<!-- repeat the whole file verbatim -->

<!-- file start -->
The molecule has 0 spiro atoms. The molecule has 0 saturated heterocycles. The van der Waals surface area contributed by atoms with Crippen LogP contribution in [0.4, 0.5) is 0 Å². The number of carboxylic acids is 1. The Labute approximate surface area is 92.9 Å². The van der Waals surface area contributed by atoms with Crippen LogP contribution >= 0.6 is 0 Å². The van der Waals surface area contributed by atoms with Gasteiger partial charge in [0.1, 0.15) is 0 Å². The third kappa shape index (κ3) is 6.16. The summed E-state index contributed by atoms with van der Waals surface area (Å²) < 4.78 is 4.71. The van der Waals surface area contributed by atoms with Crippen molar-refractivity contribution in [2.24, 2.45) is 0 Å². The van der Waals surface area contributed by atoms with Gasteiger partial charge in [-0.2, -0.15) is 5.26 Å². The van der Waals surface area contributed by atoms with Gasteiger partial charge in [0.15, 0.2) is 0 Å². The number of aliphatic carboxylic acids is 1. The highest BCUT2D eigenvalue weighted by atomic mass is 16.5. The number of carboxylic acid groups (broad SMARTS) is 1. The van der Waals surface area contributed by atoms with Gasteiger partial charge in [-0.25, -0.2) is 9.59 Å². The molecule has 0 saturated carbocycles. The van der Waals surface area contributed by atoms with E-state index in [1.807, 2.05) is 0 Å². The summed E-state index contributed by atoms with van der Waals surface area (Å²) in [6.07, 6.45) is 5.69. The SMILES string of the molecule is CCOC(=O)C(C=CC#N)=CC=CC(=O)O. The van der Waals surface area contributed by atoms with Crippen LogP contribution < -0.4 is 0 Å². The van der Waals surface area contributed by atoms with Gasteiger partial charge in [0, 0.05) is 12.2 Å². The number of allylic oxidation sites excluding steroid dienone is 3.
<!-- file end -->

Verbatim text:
The molecule has 0 spiro atoms. The molecule has 0 saturated heterocycles. The van der Waals surface area contributed by atoms with Crippen LogP contribution in [0.4, 0.5) is 0 Å². The number of carboxylic acids is 1. The Labute approximate surface area is 92.9 Å². The van der Waals surface area contributed by atoms with Crippen LogP contribution >= 0.6 is 0 Å². The van der Waals surface area contributed by atoms with Gasteiger partial charge in [0.1, 0.15) is 0 Å². The third kappa shape index (κ3) is 6.16. The summed E-state index contributed by atoms with van der Waals surface area (Å²) < 4.78 is 4.71. The van der Waals surface area contributed by atoms with Crippen molar-refractivity contribution in [2.24, 2.45) is 0 Å². The van der Waals surface area contributed by atoms with Gasteiger partial charge in [-0.2, -0.15) is 5.26 Å². The van der Waals surface area contributed by atoms with Gasteiger partial charge in [0.15, 0.2) is 0 Å². The number of aliphatic carboxylic acids is 1. The highest BCUT2D eigenvalue weighted by atomic mass is 16.5. The number of carboxylic acid groups (broad SMARTS) is 1. The van der Waals surface area contributed by atoms with Gasteiger partial charge in [-0.25, -0.2) is 9.59 Å². The molecule has 0 saturated carbocycles. The van der Waals surface area contributed by atoms with E-state index in [1.807, 2.05) is 0 Å². The summed E-state index contributed by atoms with van der Waals surface area (Å²) in [6.07, 6.45) is 5.69. The SMILES string of the molecule is CCOC(=O)C(C=CC#N)=CC=CC(=O)O. The van der Waals surface area contributed by atoms with Crippen LogP contribution < -0.4 is 0 Å². The van der Waals surface area contributed by atoms with Gasteiger partial charge in [0, 0.05) is 12.2 Å². The number of allylic oxidation sites excluding steroid dienone is 3.